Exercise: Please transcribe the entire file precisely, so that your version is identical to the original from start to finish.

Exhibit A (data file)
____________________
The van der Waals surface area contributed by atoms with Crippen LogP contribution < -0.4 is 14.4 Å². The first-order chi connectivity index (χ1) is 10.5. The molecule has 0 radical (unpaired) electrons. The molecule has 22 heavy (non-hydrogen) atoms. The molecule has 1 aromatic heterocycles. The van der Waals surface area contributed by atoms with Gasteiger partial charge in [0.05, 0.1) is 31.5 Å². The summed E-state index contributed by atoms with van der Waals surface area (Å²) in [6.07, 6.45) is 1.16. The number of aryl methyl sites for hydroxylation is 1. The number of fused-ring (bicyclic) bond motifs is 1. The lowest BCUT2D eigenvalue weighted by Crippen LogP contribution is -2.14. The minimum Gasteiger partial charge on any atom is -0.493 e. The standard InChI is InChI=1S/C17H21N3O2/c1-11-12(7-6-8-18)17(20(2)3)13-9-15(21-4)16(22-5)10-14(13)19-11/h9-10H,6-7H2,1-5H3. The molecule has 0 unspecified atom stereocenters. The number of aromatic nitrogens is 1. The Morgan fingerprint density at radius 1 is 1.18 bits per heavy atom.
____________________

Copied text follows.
The van der Waals surface area contributed by atoms with Crippen LogP contribution < -0.4 is 14.4 Å². The first-order chi connectivity index (χ1) is 10.5. The molecule has 0 radical (unpaired) electrons. The molecule has 22 heavy (non-hydrogen) atoms. The molecule has 1 aromatic heterocycles. The van der Waals surface area contributed by atoms with Gasteiger partial charge in [0.05, 0.1) is 31.5 Å². The summed E-state index contributed by atoms with van der Waals surface area (Å²) in [6.07, 6.45) is 1.16. The number of aryl methyl sites for hydroxylation is 1. The number of fused-ring (bicyclic) bond motifs is 1. The lowest BCUT2D eigenvalue weighted by Crippen LogP contribution is -2.14. The minimum Gasteiger partial charge on any atom is -0.493 e. The standard InChI is InChI=1S/C17H21N3O2/c1-11-12(7-6-8-18)17(20(2)3)13-9-15(21-4)16(22-5)10-14(13)19-11/h9-10H,6-7H2,1-5H3. The molecule has 0 unspecified atom stereocenters. The number of aromatic nitrogens is 1. The Morgan fingerprint density at radius 1 is 1.18 bits per heavy atom.